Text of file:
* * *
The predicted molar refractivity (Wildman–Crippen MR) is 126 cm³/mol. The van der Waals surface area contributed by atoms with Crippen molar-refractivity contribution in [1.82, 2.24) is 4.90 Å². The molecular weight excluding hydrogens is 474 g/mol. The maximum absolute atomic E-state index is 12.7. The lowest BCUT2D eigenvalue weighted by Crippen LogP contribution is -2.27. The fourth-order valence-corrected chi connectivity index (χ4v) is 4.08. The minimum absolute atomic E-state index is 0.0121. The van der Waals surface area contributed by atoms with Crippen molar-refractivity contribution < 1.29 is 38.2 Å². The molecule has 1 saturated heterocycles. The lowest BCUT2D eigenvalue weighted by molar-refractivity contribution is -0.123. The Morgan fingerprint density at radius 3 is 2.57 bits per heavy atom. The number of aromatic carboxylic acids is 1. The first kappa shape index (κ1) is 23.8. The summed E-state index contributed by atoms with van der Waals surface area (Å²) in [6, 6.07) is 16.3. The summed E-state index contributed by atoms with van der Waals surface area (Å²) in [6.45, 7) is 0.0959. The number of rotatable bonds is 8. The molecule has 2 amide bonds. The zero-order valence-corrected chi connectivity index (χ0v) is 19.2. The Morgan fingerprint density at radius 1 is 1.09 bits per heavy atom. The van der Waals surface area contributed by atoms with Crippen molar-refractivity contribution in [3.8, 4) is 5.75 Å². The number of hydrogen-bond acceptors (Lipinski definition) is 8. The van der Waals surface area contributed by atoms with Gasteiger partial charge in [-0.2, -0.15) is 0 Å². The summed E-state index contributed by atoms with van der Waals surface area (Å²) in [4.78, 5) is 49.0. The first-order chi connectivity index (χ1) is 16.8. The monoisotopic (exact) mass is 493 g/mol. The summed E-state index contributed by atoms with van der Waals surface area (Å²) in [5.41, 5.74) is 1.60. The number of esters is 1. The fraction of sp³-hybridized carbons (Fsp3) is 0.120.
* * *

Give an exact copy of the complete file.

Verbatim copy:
The predicted molar refractivity (Wildman–Crippen MR) is 126 cm³/mol. The van der Waals surface area contributed by atoms with Crippen molar-refractivity contribution in [1.82, 2.24) is 4.90 Å². The molecular weight excluding hydrogens is 474 g/mol. The maximum absolute atomic E-state index is 12.7. The lowest BCUT2D eigenvalue weighted by Crippen LogP contribution is -2.27. The fourth-order valence-corrected chi connectivity index (χ4v) is 4.08. The minimum absolute atomic E-state index is 0.0121. The van der Waals surface area contributed by atoms with Crippen molar-refractivity contribution < 1.29 is 38.2 Å². The molecule has 1 saturated heterocycles. The lowest BCUT2D eigenvalue weighted by molar-refractivity contribution is -0.123. The Morgan fingerprint density at radius 3 is 2.57 bits per heavy atom. The number of aromatic carboxylic acids is 1. The first kappa shape index (κ1) is 23.8. The summed E-state index contributed by atoms with van der Waals surface area (Å²) in [6, 6.07) is 16.3. The summed E-state index contributed by atoms with van der Waals surface area (Å²) in [6.45, 7) is 0.0959. The number of rotatable bonds is 8. The molecule has 2 amide bonds. The zero-order valence-corrected chi connectivity index (χ0v) is 19.2. The Morgan fingerprint density at radius 1 is 1.09 bits per heavy atom. The van der Waals surface area contributed by atoms with Crippen molar-refractivity contribution in [3.8, 4) is 5.75 Å². The number of hydrogen-bond acceptors (Lipinski definition) is 8. The van der Waals surface area contributed by atoms with Gasteiger partial charge in [-0.2, -0.15) is 0 Å². The summed E-state index contributed by atoms with van der Waals surface area (Å²) in [4.78, 5) is 49.0. The first-order chi connectivity index (χ1) is 16.8. The monoisotopic (exact) mass is 493 g/mol. The summed E-state index contributed by atoms with van der Waals surface area (Å²) in [5.41, 5.74) is 1.60. The number of esters is 1. The fraction of sp³-hybridized carbons (Fsp3) is 0.120.